President Joe Biden hit pause Wednesday on any new leases for oil and gas development on federal lands, drawing cheers from conservation groups and criticism from the fossil fuel industry.
“We’re going to review and reset the oil and gas leasing program,” Biden said, before signing a series of executive orders to address global warming.
A piece of one order directs the Interior Department to suspend new leasing until the review is completed.
The order doesn’t prohibit work on existing oil and gas leases. Because of that, it shouldn’t have an immediate impact on oil operations in Alaska, according to Andy Mack, a former natural resources commissioner for the state.
“Alaskans should take a deep breath because there are already a tremendous number of acres under lease in the most prospective area on federal land, which is the National Petroleum Reserve,” he said.
The reserve, on the western North Slope, is home to some of the state’s biggest planned oil projects — including ConocoPhillips’ Willow prospect. A Conoco spokeswoman said the company has the required permits for its work in the reserve this winter.
But Kara Moriarty, head of the Alaska Oil and Gas Association, said she’s concerned about the impact of Biden’s order beyond this winter.
There’s no set time limit for the Interior’s review, according to a department spokesman.
“So,” Moriarty said, “you don’t know how long that ban on leasing is going to be.”
Moriarty expects that the suspension will be the first step toward sweeping changes under Biden.
“I think it’s fair to say that our leasing and permitting program on federal lands is going to change. We just don’t know how, and we just don’t know when,” she said. “So that’s just a recipe for the most extreme uncertainty that I could think of.”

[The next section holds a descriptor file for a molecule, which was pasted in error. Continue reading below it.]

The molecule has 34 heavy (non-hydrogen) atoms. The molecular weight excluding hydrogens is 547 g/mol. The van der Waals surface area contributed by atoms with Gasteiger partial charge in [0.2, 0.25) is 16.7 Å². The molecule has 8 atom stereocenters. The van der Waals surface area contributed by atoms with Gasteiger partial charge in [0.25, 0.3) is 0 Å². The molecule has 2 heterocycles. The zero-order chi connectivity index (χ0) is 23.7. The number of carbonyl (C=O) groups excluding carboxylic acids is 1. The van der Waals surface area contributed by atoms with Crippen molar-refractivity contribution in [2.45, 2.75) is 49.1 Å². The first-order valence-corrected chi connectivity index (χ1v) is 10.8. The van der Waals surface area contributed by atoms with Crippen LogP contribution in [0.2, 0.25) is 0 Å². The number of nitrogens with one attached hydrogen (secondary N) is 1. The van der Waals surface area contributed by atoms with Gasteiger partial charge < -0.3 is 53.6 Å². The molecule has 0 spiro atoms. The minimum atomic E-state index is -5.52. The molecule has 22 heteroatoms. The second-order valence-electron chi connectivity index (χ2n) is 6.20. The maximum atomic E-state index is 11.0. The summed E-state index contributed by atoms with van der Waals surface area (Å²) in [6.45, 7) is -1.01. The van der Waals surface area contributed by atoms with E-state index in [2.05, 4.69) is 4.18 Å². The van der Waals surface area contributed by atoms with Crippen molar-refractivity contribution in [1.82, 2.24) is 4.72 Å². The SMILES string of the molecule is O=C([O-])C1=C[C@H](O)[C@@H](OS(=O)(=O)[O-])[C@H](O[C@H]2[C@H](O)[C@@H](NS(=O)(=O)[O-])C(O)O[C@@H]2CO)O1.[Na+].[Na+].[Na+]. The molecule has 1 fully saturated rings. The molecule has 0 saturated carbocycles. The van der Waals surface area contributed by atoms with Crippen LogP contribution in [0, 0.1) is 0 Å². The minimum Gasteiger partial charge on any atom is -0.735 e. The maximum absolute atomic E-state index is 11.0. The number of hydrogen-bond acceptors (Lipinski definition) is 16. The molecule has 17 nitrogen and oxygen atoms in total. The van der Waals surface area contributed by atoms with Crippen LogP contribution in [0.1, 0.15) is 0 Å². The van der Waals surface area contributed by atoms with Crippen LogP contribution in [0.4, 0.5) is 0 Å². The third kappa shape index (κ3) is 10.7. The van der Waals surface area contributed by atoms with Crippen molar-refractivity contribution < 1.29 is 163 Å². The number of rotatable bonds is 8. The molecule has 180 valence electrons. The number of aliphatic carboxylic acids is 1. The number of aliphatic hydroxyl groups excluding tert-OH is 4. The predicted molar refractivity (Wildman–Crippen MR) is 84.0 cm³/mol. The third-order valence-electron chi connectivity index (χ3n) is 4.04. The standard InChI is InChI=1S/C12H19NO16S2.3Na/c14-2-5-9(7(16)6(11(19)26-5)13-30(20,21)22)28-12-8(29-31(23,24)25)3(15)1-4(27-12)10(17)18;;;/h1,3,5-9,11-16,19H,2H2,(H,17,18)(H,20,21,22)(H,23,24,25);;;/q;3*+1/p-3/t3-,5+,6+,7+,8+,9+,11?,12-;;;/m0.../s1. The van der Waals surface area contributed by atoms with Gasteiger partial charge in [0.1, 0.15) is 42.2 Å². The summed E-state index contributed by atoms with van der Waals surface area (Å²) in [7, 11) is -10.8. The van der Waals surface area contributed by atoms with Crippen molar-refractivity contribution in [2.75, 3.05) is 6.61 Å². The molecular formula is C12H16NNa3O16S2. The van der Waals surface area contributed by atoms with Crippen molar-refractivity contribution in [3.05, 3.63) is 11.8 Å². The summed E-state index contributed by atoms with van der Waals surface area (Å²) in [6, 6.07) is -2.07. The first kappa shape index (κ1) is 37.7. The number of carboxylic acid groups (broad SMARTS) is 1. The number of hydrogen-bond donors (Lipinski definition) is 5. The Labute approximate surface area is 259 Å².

While the majority of Alaska’s oil production is currently on state lands, Moriarty said, “the future is in federal lands.”
The leasing suspension comes a week after Biden announced a 60-day pause on new, federal drilling permits and leases, unless approved by top Interior officials.
On his first day in office, the president also imposed a temporary moratorium on oil and gas leasing activity in the Arctic National Wildlife Refuge.
Conservation groups have applauded Biden’s orders, saying they’re a major move in the right direction, and a sharp shift from the Trump administration’s policies.
“We’re going to need a bunch more work in the years ahead to correct a lot of the damage that President Trump did in the past four years,” said Andy Moderow, state director for the Alaska Wilderness League. “But I think we’re on a good strong course. And we’re grateful for Biden’s leadership.”
An advocacy group of Iñupiat leadership organizations doesn’t agree.
In a statement, Voice of the Arctic Iñupiat said Biden’s orders will have a significant impact on the region’s economy and jobs.
“We’re not climate change deniers,” North Slope Borough Mayor Harry Brower said in the statement. “We have lived in the Arctic for thousands of years and have witnessed first-hand its effects on coastal erosion, melting sea ice and subsistence resources. We’ve worked hard to balance the health of our environment and culture with the survival of our people and communities, and we’ll continue to do so.”
“Shutting down the industry that supports virtually everything in our region — especially as we struggle with the effects of a global pandemic — will have very real, negative consequences for the indigenous people, and all residents, of the North Slope,” Brower said.
Reach reporter Tegan Hanlon at email@example.com or 907-550-8447.